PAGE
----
On the Democratic side, the campaign is closer, with national polls split on who has more overall support, former Secretary of State Hillary Clinton or Vermont Senator Bernie Sanders. Clinton has a significant lead over Sanders in polls in the southern states voting today, following her large victory in South Carolina over the weekend, with Sanders polling ahead or competitive in Massachusetts, Oklahoma, Vermont, Colorado and Minnesota.

While the Republican Party is poised to nominate a fascistic thug, the Democratic campaign has highlighted the fact that millions of people in the US are prepared to vote for a candidate who presents himself as a “socialist,” despite the fact that socialism has been barred from political discourse for decades.

In his campaign, Sanders has continued to focus his stump speeches broadly on issues related to social inequality, including criticisms directed at Clinton over her paid speeches to Goldman Sachs. He is advancing proposals for a number minor social reforms without challenging the economic domination of the giant corporations and banks.

What is most striking about the Sanders campaign is how ineffectual it is. Sanders and the various pseudo-left political organizations that have been mobilized around his campaign are quite consciously seeking to maintain the political authority of the Democratic Party after more than seven years of war and reaction under Obama.

Almost nothing is said by either candidate on foreign policy or democratic rights, though both have fully embraced the militaristic policies of the Obama administration.

In an interview on NBC’s “Meet the Press” on Sunday, Sanders was asked to respond to a report in the New York Times detailing Clinton’s direct and active role in the 2011 war in Libya, including the overthrow and murder of its then leader, Muammar Gaddafi. Sanders sought to cast his criticism of Clinton’s involvement in criminal actions in as mild a tone as possible, saying, “You can’t just go forward with regime change—you’ve got to be thinking about the day after… I would have worked more patiently.”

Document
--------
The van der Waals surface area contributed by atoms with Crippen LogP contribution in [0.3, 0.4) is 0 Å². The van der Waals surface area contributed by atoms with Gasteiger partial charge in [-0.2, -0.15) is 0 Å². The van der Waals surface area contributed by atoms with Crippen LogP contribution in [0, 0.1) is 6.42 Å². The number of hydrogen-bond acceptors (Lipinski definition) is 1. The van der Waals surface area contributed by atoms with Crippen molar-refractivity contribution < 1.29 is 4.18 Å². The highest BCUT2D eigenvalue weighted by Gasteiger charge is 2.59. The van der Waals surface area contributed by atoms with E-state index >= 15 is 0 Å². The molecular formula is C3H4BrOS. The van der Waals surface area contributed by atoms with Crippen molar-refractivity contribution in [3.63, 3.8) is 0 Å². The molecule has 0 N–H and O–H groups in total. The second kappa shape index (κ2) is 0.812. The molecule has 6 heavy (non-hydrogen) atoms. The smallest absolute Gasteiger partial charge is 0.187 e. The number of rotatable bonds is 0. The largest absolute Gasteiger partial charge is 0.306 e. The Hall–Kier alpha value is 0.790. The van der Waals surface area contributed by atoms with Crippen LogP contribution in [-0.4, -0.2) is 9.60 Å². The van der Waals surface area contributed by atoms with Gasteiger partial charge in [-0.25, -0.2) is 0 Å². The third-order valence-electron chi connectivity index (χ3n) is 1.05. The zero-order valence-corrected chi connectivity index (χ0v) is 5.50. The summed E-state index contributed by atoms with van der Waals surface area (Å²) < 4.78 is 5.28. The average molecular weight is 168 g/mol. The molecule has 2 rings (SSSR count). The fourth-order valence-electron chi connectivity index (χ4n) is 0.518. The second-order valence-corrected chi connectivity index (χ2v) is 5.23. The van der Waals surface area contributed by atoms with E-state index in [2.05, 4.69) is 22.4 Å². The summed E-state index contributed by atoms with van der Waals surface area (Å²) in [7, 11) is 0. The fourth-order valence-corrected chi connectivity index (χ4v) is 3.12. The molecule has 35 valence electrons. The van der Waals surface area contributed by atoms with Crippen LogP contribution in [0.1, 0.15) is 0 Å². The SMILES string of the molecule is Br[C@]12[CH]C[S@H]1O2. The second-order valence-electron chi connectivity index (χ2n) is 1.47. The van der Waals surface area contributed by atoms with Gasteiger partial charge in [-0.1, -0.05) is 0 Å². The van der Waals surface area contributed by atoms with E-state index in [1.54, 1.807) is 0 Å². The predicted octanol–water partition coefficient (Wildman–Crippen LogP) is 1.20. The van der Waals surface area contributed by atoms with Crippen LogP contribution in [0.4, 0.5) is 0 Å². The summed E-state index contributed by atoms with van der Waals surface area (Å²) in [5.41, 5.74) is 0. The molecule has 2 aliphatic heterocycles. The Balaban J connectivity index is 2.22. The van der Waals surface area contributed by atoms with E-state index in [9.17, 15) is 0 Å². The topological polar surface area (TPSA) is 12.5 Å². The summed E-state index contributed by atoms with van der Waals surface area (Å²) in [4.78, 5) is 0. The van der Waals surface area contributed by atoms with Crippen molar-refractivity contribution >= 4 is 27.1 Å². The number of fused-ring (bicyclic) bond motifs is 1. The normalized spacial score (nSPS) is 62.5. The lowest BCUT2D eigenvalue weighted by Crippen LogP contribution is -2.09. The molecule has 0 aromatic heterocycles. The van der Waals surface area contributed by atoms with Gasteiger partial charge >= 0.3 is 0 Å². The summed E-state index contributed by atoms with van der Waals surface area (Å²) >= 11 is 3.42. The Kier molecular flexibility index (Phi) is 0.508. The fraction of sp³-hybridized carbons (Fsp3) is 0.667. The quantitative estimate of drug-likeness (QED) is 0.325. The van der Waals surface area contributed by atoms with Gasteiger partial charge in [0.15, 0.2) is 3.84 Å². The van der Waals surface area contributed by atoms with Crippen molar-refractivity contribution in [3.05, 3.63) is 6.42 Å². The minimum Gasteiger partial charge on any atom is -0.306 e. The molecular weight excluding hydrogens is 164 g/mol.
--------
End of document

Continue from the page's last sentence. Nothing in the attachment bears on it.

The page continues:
Over the past month, Sanders has given his full support to the Obama administration’s policy of militarizing Eastern Europe and its threats against Russia. On Sunday, he backed the “truce” in Syria negotiated by Secretary of State Kerry with his Russian counterpart, behind which the White House is preparing a “plan B” of major military escalation in the proxy war.

Sanders said nothing about the extraordinarily provocative statements made by Obama officials in recent days, including the declaration by US Deputy Secretary of Defense Robert Work that the recent test-launch of intercontinental ballistic missiles was intended as “a signal… that we are prepared to use nuclear weapons in defense of our country if necessary.”

In an indication of the important political function that he serves, some sections of the Democratic Party leadership have moved to endorse Sanders, including Congressman Tulsi Gabbard, who resigned her position as the Democratic National Committee vice chair on Sunday in order to back the Sanders campaign. Gabbard, an active duty member of the Hawaii Army National Guard and a member of the House Armed Services Committee, said it was necessary “to have a commander in chief who exercises good judgment.”

Underlying the crisis in both parties, and the divisions within the political establishment itself, are the explosive social tensions in the United States. At the same time, the ruling class is preparing, behind the backs of the American people, a massive escalation of military violence.

The outcome of the primary campaigns is highly uncertain. Whether the eventual candidates for the primary campaign have even entered the race yet is not clear. What is absolutely certain is that the contradictions tearing apart American society cannot be contained within the framework of the two-party capitalist system.